There is a quite a bit more I could say, but let me raise one last issue. The movement was never some narrow factory-based or farmer-based movement, but rather raised a very wide range of issues. Anarchists in Cuba, active from the 1880s, played a key role in fighting anti-black racism and then in the 1890s war of independence. In the United States of America, they actively op- posed racist segregation and organized black workers. The movements in Korea and Ukraine, and in Mexico, were part of larger anti-imperialist struggles – anarchist attempts at a different form of national liberation, where the masses – not new elites – were in charge. Anarchists and syndicalists pioneered black unions in southern Africa, and developed a comprehensive program for freedom.Other key examples include Algeria, Egypt, China, Czechoslovakia, Ireland, Macedonia, Puerto Rico and Poland – meanwhile movements influenced by anarchism or syndicalism like the original Zapatistas, Sandinistas and the Industrial and Commercial Workers Union of Africa in southern Africa were also crucial.
 
CONCLUSION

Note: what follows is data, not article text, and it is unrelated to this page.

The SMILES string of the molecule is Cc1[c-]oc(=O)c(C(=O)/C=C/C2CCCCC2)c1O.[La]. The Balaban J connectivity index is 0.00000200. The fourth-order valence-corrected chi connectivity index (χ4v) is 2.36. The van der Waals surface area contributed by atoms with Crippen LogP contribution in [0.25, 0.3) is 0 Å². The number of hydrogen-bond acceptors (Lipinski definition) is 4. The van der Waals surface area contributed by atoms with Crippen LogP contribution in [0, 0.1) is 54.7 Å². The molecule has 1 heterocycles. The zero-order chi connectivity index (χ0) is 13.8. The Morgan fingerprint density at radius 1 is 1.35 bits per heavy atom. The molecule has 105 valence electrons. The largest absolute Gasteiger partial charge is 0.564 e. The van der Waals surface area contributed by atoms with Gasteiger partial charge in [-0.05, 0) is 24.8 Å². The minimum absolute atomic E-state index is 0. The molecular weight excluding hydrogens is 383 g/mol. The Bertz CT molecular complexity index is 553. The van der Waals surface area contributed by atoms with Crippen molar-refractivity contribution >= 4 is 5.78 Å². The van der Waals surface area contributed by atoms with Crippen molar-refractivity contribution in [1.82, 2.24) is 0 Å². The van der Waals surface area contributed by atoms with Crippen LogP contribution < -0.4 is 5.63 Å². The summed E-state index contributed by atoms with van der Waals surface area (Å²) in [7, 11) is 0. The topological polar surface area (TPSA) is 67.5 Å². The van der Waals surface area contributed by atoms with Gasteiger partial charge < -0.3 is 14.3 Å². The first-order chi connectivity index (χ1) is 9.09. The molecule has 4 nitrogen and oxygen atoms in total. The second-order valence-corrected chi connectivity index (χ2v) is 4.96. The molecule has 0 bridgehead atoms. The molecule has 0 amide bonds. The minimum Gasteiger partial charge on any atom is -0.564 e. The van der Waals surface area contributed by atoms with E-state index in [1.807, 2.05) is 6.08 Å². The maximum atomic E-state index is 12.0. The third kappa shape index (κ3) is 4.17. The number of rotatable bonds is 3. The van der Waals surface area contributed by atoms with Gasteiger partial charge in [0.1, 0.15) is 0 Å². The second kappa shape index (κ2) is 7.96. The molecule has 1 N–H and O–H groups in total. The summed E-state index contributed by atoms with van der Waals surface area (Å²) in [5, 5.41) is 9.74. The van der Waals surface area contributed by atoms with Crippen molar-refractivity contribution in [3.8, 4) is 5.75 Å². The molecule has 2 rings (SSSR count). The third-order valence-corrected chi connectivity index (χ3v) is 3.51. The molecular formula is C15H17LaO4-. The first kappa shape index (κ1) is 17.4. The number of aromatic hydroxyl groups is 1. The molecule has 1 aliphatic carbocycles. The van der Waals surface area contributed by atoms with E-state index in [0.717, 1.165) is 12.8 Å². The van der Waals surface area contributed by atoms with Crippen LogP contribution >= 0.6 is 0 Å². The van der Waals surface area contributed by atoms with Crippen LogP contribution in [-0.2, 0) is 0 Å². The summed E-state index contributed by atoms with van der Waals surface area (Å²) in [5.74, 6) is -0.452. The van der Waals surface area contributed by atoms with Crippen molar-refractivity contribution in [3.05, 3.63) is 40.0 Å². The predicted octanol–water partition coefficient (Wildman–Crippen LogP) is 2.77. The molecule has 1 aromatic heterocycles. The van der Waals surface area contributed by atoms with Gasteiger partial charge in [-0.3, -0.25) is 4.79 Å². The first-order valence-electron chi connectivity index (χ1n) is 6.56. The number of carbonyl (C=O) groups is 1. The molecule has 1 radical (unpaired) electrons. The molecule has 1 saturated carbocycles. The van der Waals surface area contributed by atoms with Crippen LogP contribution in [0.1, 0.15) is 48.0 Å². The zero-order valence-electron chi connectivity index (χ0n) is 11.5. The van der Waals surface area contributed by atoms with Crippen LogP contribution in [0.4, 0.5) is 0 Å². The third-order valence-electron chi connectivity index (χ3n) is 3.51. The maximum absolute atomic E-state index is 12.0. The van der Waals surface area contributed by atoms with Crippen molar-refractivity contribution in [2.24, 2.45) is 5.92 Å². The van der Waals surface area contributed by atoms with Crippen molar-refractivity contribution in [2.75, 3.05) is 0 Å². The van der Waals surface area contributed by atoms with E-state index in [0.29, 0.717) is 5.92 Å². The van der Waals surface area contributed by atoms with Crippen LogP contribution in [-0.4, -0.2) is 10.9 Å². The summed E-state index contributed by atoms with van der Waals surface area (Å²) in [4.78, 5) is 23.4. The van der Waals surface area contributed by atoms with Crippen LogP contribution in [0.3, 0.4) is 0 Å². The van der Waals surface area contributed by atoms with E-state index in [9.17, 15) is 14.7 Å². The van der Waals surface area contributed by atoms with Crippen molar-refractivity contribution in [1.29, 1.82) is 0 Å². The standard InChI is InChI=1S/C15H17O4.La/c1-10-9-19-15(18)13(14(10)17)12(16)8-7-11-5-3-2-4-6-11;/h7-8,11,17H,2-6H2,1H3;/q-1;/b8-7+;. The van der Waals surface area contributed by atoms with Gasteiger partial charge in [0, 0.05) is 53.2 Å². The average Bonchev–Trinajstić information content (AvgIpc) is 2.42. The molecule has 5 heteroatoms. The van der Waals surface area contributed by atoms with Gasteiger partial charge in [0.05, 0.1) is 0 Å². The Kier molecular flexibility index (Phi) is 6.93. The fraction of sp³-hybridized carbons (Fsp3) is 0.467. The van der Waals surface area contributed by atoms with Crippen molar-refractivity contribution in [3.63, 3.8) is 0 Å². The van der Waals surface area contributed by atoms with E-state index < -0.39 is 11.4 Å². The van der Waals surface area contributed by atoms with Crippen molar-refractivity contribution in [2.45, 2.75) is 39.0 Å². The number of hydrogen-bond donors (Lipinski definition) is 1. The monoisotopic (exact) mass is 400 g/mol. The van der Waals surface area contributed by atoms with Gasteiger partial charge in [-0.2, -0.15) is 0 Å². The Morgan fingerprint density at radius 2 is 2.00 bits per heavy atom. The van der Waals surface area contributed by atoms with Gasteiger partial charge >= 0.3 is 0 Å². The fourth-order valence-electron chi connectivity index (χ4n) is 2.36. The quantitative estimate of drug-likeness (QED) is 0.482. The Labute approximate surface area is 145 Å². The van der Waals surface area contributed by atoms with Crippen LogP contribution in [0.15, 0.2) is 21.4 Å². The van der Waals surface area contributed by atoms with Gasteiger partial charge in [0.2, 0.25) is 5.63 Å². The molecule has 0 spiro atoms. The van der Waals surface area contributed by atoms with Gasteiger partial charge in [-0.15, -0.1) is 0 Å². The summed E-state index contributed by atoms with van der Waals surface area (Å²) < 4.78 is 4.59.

The movement is expanding, and we can expect it to be a major revolutionary tradition worldwide in the next 20 years or so if we do the job right, and rebuild carefully.
But it is perfectly possible the movement can and will throw away its chances, by organizing loosely, rather than in coherent formations with tactical and theoretical unity; by not learning from past mistakes; be weakened by uncritically absorbing fashionable non-anarchist and anti-revolutionary ideas like post-modernism, liberalism and crude identity politics, defining itself as different purely by the violence of its language or actions, or getting wrapped up in bourgeois agendas; engaging in destructive sectarianism and ultra-left posturing, creating tiny anarchist inward-focused milieus rather than an anarchist presence among the popular classes, the masses. Anarchism is from the “beloved common people” (Bakunin), and without them it dies, It must go to the people, merging with the masses and their struggles. Today, anarchism remains basically a working class movement in the composition of its core militants, but can it reach most of the class?
We shall see.
Taken From:
Lucien van der Walt
Anarchism’s Relevance to Black and Working Class Strategy ~ 
Dispelling Ten Myths